Many of us have been there, stuck in a job that we don’t really like, doing tasks that seem mundane, repetitive, boring… Surprisingly, a lot of people try and stick it out, hoping that things will change and everything will eventually get better. This is also sometimes backed up by a promise made by the organisation that what everyone is experiencing is only a short term issue, they are aware of it, and everything will be back to normal ‘soon’.

Newsflash: this is the new normal. Things rarely go back to what might have attracted people to the role or organisation in the first place. And if – by chance – things do go back, it’s likely that there will still be a permanent sour taste in many mouths. “Remember that time when shit was really bad?!” will become a regular conversation.

For the people that can’t do it, they start looking for something else.

Outside, outside

So, you’ve burned a bunch of employees who are now covertly looking elsewhere to make some bread. From a business perspective, the ‘stuff that happened’ to drive them away might have even taken the company in a new, innovative direction. You can’t quite see why anyone would want to leave now when so much good stuff is about to happen.

This is actually part of the problem. A lot of leadership are blind of the issues faced by their employees, mostly because they are simply too far removed from them. The nature of the organisation might be such that the separation between management and employees is, by definition, a divide that is extremely difficult to bridge.

What employees want

There have been countless studies on what employees want in their jobs. Some will talk about equity in pay or salary, while some talk about inclusion, and many even talk to future prospects like promotions or ladder climbing. Truth be told, all of these things are actually correct. After all, employees are individuals, and different things will end up being important to each one – the same as our different shapes of customers and their needs.

This leads to a common leadership conundrum – if we don’t know what our employees want, there’s no way we can meet their needs. Many leaders flail in the face of this issue, especially when a seemingly happy employee base responds to their annual survey with bile and resentment… While still smiling (seemingly) as they work.

While we are on the topic; employee surveys do not work. Stop doing them… you are just pissing your employees off! This is another article in itself, that I will write about soon.

The interesting thing about this conundrum is that it can be quite easily solved. The key to this is around employee engagement – in everything. When the management is looking to begin working on the next big thing, or when salaries are being budgeted, or even when promotions and position moves are being handed out. Employee engagement is key.

Flipping the management paradigm

Many of these concepts might seem foreign to classic command-and-control management. I mean, after all, how could they include employees when they are talking about salaries?! I mean, it only affects them…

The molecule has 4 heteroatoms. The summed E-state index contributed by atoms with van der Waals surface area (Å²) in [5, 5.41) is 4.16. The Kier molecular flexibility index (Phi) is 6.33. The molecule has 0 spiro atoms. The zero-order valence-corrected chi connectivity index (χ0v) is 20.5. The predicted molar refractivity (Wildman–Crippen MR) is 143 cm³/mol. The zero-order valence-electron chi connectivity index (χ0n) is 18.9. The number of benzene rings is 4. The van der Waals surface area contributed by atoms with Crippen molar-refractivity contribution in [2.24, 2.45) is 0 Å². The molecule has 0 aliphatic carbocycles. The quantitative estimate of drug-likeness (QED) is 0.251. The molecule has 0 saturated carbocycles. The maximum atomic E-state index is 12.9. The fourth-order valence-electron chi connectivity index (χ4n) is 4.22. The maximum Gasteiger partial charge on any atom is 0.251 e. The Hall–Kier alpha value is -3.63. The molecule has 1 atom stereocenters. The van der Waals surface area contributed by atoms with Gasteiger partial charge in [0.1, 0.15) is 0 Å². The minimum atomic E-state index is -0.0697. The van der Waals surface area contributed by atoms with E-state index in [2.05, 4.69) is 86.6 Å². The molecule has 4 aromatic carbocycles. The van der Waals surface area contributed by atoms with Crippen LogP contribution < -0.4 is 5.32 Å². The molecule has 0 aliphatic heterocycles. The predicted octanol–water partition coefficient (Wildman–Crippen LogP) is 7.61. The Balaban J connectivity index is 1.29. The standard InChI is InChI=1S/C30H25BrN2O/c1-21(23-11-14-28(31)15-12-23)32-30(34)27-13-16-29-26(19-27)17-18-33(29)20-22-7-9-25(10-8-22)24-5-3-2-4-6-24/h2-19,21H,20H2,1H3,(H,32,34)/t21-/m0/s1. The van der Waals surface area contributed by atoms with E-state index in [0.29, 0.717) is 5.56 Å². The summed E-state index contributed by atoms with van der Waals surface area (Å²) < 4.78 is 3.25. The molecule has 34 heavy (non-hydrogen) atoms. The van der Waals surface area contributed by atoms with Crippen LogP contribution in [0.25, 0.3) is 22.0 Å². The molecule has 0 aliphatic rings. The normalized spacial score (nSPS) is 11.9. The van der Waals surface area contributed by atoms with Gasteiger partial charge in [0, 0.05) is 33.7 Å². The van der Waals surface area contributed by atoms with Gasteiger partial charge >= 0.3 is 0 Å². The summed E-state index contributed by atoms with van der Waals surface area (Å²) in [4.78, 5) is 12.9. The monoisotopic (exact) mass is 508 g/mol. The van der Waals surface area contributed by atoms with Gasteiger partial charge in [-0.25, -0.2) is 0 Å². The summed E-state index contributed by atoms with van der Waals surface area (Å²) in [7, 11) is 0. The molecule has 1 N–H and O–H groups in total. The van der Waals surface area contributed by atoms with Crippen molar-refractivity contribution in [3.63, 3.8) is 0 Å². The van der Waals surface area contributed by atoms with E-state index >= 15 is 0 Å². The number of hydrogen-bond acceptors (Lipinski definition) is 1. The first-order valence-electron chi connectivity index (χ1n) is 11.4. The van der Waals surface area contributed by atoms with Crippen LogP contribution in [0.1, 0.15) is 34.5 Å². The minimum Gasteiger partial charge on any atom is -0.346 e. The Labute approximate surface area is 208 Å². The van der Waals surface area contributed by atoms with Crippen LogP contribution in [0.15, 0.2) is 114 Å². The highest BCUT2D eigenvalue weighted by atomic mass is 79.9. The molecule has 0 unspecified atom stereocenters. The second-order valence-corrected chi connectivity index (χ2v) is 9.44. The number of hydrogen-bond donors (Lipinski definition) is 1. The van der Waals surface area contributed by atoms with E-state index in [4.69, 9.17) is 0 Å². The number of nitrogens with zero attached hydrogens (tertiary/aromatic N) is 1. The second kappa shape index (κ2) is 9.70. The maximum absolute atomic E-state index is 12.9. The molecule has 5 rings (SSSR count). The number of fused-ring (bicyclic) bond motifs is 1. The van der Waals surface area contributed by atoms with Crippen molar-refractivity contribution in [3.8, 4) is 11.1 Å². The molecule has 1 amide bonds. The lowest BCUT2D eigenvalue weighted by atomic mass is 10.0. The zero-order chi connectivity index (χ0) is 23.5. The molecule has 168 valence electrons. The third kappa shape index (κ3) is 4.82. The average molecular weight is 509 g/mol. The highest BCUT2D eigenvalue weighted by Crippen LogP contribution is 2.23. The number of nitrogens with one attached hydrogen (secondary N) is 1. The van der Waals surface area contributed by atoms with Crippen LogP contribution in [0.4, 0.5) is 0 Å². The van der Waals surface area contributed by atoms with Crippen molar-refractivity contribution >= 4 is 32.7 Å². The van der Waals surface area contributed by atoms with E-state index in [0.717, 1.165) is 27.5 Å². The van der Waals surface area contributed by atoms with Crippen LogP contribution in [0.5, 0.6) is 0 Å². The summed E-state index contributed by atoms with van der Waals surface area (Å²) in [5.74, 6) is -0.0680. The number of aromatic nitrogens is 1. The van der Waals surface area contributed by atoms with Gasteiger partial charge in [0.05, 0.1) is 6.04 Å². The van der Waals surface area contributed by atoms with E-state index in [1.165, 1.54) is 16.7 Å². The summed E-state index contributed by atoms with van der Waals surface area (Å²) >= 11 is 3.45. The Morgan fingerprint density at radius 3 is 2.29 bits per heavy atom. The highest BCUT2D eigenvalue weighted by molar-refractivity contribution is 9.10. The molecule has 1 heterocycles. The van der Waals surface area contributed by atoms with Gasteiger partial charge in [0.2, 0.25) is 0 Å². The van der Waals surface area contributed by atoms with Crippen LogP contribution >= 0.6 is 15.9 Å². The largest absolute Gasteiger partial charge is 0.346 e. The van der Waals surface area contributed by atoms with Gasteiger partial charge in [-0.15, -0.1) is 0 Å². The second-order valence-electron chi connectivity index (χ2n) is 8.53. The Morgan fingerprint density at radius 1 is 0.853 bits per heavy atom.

Oh.

The interesting thing about these discussions is that most employees actually have a reasonable idea of what they are worth. Most employees are not unreasonable, and if they are being unreasonable, it’s probably because you have already pissed them off somehow. This leads us to a principle I encourage all of my clients to embrace:

Pay your employees enough so that money is not on the table.

From here, many managers will often forget that their people that work on the coal-face, grinding day to day through customer problems, site evaluations, or even sales (as a few examples), know more about what customers want than any manager could. They are living ‘the stuff’. Who better to provide direction on the next cool widget, or the innovative company direction?

Give your employees a seat at the table in matters of substance and direction.

Finally, you would be surprised at how little real acknowledgement organisations provide to their people. It’s actually depressing, listening to stories of employees, grinding away for years with only minor promotions, and their yearly percentage bump in salary to show for it.

Edgy organisations do this well; snacks and breakfast at work for free, pool tables and free gym memberships, family days, certificates, and genuine celebrations of achievements, big and small. Often. The little things can really, truly matter.

Acknowledge your employees often.

Now… These things are not a definitive list. But if you are honest with yourself and with your employees, and you’re having meaningful discussions with them, they will tell you what matters to them. Act on it.

The counter-offer

Okay leaders, here’s a statistic for you that you’ve probably heard before: over 80% of people who accept a counter-offer and stay in their current organisation still end up leaving within 6 months anyway.

If you’re the type of leader who would rather knee-jerk a response, instead of having reasonable engagement with your employees in all matters of substance, then this is for you. It doesn’t fix anything, but good luck anyway.

Bye!

The biggest thing to remember in all of this is that if your employees are looking to leave, it might already be too late. You’ve likely missed that engagement window.

So, engage early. Engage often. Don’t take your people for granted, because they genuinely want to do something cool and fun. Find out what it is, and find a way to let them.

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